YAKIMA -- A Prosser man acquitted of drive-by shooting charges in 2008 wasn't so lucky the second time around.
Chad E. Duncan, 21, was convicted this week of six counts of first-degree assault in connection with a July 2009 shooting that authorities said targeted a house full of people with no gang ties.
Duncan, described by authorities as a gang member, faces a hefty sentence that could send him away for decades, including 30 years just for firearm enhancements associated with the assault counts.
In the first case, Duncan was acquitted of attempted murder and assault charges for a June 2008 shooting at a rival gang member walking to Eagle Alternative School in Toppenish. The defense challenged whether police had done enough to identify Duncan as the shooter, saying he bore only a coincidental resemblance.
The verdict disappointed chief deputy prosecutor Ken Ramm, who handled both trials.
Ramm later said authorities had learned that the rifle used in the Toppenish shooting had been concealed in the suspect vehicle, which was later sold to someone in the Tri-Cities. Lab tests showed Duncan's DNA on the gun, Ramm said.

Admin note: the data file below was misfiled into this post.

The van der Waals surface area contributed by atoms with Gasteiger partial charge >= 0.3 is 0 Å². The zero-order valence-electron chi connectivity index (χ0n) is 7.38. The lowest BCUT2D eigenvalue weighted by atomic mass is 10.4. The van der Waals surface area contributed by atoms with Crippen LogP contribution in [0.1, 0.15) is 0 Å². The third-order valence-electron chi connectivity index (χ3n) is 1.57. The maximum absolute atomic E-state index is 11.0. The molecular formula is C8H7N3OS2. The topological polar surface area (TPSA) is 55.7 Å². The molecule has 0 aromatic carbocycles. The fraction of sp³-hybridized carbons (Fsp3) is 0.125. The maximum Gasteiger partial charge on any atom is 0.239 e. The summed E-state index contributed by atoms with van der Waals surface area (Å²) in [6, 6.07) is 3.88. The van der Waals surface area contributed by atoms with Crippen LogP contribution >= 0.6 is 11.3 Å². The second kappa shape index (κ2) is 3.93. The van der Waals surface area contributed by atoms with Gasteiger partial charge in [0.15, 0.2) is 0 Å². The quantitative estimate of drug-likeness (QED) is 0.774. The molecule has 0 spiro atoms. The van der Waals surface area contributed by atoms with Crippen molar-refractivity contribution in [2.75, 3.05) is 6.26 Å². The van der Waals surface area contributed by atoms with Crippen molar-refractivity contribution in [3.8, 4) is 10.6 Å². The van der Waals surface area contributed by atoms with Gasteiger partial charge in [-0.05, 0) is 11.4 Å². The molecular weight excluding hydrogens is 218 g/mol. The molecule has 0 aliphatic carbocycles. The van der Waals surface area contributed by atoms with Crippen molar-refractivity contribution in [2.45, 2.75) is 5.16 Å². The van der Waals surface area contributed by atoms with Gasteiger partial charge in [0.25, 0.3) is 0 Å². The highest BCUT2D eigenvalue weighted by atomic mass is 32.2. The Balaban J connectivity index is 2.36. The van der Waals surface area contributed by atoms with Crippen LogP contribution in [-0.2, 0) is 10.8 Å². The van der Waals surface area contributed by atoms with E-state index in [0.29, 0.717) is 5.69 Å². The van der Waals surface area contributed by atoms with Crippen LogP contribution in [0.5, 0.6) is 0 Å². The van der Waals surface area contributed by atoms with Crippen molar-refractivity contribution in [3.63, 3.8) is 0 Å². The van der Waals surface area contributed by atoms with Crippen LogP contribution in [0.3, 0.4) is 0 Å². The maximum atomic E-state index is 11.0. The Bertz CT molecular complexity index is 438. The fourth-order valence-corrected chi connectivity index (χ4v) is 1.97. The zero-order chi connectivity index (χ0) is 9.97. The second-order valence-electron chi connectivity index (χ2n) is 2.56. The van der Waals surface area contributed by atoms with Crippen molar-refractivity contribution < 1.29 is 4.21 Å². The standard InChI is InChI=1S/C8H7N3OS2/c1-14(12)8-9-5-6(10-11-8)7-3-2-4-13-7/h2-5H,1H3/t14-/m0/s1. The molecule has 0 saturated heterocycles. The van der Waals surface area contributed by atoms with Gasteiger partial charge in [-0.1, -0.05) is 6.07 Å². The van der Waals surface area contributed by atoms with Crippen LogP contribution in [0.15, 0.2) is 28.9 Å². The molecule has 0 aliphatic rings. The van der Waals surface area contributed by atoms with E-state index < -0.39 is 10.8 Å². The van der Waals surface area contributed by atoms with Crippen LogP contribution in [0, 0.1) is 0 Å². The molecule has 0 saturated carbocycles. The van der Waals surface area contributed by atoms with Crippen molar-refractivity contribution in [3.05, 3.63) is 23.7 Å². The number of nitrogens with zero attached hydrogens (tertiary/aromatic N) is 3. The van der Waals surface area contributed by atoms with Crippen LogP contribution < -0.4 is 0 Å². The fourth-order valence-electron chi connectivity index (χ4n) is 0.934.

Duncan was arrested again in July 2009 by Yakima police officers responding to a shooting that targeted a home in the 300 block of Cherry Avenue.
One victim was grazed in the head, another had his hat punctured by a bullet and a third said he could tell that a bullet passed in front of him. Duncan was charged once for each person in the house, including another young man, a mother and a grandmother.
Police identified him as the suspect after an officer spotted his white car on I Street, which prosecutors said would have been consistent with the route taken by a white car that witnesses described leaving the scene.
Although the officers reported that two women riding with Duncan made incriminating statements against him at the time, both were reluctant to testify in detail.
Video from the patrol car shows Duncan leaning into the passenger side of the car, the same area where the gun was found. Several shell casings were found on the driver's side.
But defense attorney Rick Hernandez of Sunnyside questioned whether the investigation was complete. He suggested to the jury that even if Duncan was the shooter, the prosecution hadn't proven that he intended to commit great bodily harm against each victim, as the statute requires.
Duncan has several juvenile arrests and more than a half-dozen convictions on his record. He testified that he continued to carry a gun in order to protect himself and his family in spite of his criminal history, which bars him from owning firearms.
After the verdict, someone in Duncan's group of relatives exclaimed, "Are you happy now, Mr. Ramm?"
Ramm responded: "I am now. That was for (the victim)" in the first drive-by.
Hernandez declined to comment on the verdict.